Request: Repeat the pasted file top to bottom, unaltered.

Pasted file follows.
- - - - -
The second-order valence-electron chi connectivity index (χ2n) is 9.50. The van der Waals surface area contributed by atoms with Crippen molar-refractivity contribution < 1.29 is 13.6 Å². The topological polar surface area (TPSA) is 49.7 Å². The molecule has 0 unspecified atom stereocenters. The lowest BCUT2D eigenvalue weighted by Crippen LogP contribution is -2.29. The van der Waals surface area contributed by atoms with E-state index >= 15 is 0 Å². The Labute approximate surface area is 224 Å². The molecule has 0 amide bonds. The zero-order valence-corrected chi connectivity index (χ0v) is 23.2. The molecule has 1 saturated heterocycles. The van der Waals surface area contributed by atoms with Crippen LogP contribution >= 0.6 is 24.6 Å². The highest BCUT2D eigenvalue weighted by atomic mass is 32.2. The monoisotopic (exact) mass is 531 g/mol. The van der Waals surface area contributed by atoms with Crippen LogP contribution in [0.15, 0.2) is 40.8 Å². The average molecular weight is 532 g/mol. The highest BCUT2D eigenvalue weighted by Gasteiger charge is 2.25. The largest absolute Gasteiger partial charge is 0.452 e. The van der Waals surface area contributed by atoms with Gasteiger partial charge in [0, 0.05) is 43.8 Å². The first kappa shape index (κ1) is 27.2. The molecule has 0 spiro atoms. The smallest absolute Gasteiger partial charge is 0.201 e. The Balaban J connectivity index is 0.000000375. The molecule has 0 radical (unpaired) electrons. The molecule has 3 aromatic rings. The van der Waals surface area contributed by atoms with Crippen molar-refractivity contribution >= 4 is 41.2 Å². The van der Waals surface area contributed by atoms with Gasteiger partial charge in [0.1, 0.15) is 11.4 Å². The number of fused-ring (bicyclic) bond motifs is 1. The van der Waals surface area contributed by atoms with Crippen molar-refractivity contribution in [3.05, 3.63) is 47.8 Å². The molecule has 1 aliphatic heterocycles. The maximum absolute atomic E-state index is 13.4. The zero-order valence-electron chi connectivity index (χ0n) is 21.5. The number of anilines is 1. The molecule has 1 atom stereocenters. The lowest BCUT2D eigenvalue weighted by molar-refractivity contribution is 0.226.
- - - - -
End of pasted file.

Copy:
The second-order valence-electron chi connectivity index (χ2n) is 9.50. The van der Waals surface area contributed by atoms with Crippen molar-refractivity contribution < 1.29 is 13.6 Å². The topological polar surface area (TPSA) is 49.7 Å². The molecule has 0 unspecified atom stereocenters. The lowest BCUT2D eigenvalue weighted by Crippen LogP contribution is -2.29. The van der Waals surface area contributed by atoms with E-state index >= 15 is 0 Å². The Labute approximate surface area is 224 Å². The molecule has 0 amide bonds. The zero-order valence-corrected chi connectivity index (χ0v) is 23.2. The molecule has 1 saturated heterocycles. The van der Waals surface area contributed by atoms with Crippen LogP contribution >= 0.6 is 24.6 Å². The highest BCUT2D eigenvalue weighted by atomic mass is 32.2. The monoisotopic (exact) mass is 531 g/mol. The van der Waals surface area contributed by atoms with Crippen LogP contribution in [0.15, 0.2) is 40.8 Å². The average molecular weight is 532 g/mol. The highest BCUT2D eigenvalue weighted by Gasteiger charge is 2.25. The largest absolute Gasteiger partial charge is 0.452 e. The van der Waals surface area contributed by atoms with Gasteiger partial charge in [0, 0.05) is 43.8 Å². The first kappa shape index (κ1) is 27.2. The molecule has 0 spiro atoms. The smallest absolute Gasteiger partial charge is 0.201 e. The Balaban J connectivity index is 0.000000375. The molecule has 0 radical (unpaired) electrons. The molecule has 3 aromatic rings. The van der Waals surface area contributed by atoms with Crippen molar-refractivity contribution >= 4 is 41.2 Å². The van der Waals surface area contributed by atoms with Gasteiger partial charge in [0.1, 0.15) is 11.4 Å². The number of fused-ring (bicyclic) bond motifs is 1. The van der Waals surface area contributed by atoms with Crippen molar-refractivity contribution in [3.05, 3.63) is 47.8 Å². The molecule has 1 aliphatic heterocycles. The maximum absolute atomic E-state index is 13.4. The zero-order valence-electron chi connectivity index (χ0n) is 21.5. The number of anilines is 1. The molecule has 1 atom stereocenters. The lowest BCUT2D eigenvalue weighted by molar-refractivity contribution is 0.226.